Auction process kicks off next month
Ofcom has outlined the timescale for the full allocation of 4G services, with a systems available nationwide during May 2013.
The communications watchdog, responsible for overseeing the bidding and allocation process for 4G, has unveiled its timetable for the auction process to allocate bandwidth to major operators.
“Today marks an important shift from preparation to the delivery of the auction, which will see widespread 4G mobile services from a range of providers,” said Ed Richards, Ofcom Chief Executive.
“The entire industry is now focused on the auction itself, with a shared goal of delivering new and improved mobile services for consumers.”
Everything Everywhere, owner of Orange and T-Mobile, was given a headstart, launching its own 4G services on October 30, making use of its 1800MHz spectrum. The main bandwidth is subject to a bidding process, which will begin December 11 as operators hand in applications and an initial deposit.
Operators given the go-ahead to make full bids will do so during January 2013, using secure internet connections, with software designed specifically for the auction.
The assignment stage will take place in February and March, where bidders will be informed whether they have been successful in obtaining 4G licences.
Full services from major operators will then go live in May or June 2013.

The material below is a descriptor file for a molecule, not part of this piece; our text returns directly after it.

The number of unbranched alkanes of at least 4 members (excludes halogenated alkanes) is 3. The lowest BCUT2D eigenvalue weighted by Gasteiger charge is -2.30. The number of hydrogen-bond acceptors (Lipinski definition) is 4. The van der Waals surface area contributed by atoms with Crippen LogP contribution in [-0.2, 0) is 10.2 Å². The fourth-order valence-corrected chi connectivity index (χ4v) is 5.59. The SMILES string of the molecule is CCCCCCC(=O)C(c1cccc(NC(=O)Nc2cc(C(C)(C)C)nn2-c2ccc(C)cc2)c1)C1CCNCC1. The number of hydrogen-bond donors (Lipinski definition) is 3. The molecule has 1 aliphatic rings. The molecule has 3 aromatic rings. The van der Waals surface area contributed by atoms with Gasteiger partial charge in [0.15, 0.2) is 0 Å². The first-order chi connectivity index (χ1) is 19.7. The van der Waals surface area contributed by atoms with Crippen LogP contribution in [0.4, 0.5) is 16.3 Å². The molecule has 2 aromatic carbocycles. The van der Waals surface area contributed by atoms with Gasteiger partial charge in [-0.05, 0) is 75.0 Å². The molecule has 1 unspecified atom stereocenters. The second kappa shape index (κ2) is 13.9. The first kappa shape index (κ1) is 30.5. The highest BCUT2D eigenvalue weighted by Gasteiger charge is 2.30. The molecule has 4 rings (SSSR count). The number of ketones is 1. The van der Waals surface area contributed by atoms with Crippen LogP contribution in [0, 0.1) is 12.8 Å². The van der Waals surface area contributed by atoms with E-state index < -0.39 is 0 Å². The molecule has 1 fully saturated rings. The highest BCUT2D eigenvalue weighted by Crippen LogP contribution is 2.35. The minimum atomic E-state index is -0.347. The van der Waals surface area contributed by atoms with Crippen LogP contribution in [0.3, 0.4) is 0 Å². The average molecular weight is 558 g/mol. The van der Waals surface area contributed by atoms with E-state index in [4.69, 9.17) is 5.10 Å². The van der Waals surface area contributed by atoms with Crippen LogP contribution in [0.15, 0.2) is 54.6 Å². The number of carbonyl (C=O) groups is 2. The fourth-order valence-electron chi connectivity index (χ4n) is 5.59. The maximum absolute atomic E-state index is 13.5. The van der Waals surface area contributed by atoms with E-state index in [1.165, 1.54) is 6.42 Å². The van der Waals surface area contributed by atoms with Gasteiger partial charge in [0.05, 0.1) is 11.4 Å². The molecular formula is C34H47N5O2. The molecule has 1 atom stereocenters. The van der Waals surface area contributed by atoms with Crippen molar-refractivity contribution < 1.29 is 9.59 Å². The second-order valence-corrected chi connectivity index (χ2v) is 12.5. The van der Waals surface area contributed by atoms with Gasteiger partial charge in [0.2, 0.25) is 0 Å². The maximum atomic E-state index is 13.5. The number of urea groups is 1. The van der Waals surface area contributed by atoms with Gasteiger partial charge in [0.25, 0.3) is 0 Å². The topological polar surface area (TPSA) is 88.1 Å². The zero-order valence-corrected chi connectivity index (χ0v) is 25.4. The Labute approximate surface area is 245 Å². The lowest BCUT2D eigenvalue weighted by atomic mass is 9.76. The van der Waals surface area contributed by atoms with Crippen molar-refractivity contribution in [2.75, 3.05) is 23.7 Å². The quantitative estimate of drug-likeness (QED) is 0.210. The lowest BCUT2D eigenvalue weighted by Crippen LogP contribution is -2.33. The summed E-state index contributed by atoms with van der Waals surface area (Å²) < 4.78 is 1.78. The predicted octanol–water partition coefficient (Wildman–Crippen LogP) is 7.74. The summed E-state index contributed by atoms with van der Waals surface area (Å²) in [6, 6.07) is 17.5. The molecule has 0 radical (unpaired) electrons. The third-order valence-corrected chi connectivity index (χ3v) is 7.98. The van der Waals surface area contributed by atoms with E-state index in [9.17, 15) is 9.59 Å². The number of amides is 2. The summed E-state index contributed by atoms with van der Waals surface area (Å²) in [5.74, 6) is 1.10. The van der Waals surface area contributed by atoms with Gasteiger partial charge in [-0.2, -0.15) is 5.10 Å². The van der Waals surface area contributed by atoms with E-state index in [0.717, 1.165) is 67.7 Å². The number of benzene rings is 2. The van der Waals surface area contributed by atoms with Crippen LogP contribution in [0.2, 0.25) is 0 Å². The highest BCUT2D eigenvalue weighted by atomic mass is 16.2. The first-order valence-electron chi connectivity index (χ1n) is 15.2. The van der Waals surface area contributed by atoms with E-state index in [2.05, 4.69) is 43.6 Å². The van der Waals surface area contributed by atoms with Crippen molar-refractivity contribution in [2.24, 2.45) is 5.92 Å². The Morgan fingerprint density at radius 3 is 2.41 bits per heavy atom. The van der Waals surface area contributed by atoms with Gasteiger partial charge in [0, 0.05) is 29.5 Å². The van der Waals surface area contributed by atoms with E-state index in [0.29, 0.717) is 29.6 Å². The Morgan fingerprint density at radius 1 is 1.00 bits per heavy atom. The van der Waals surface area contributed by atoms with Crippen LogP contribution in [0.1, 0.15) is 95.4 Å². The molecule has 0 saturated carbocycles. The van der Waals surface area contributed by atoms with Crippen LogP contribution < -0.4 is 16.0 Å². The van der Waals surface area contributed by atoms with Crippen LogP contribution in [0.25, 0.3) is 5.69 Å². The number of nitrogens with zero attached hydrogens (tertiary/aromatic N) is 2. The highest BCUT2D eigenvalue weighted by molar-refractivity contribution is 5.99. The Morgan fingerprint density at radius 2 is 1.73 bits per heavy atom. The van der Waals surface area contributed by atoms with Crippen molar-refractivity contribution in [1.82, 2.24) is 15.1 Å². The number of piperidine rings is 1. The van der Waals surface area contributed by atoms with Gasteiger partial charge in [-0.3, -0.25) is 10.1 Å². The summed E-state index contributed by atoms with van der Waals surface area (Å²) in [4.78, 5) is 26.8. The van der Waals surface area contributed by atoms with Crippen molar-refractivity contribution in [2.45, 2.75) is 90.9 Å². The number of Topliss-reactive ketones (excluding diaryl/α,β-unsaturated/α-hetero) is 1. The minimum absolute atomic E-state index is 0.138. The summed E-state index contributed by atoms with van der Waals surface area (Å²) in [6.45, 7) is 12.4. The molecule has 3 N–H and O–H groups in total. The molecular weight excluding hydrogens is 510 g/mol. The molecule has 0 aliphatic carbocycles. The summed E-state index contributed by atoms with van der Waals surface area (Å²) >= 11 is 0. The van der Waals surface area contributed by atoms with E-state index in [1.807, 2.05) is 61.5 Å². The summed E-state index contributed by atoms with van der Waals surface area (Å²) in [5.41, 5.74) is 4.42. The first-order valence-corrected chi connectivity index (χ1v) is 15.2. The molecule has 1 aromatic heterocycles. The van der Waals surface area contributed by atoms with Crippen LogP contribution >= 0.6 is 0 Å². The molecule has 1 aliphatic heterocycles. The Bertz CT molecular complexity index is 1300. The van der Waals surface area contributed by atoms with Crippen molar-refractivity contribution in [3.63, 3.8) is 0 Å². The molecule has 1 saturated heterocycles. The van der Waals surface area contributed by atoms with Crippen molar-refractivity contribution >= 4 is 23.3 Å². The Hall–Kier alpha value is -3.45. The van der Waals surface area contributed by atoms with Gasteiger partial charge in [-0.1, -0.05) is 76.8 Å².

The auction process will enable a more comprehensive rollout of 4G, following EE’s launch last month. The spectrum released will enable operators to expand connectivity further afield than the 16 cities currently supplied by EE, and will also double the amount of airwaves available to smartphones and tablets that use 3G services.
The release of further spectrum will also benefits businesses, with many smaller firms likely to begin to use mobile internet in the place of fixed line broadband, while larger organisations could cover patchy wireless connections with 4G.
According to Ofcom the auction will be the largest ever sale of mobile airwaves in the UK. The sale of the spectrum will generate large amounts of cash for the government, with debates over how the expected £4 billlion should be spent. Prominent figures in the science and technology have argued that the revenues generated should be ploughed back into the research sector. Preliminary work is already underway in some quarters to work towards 5G internet.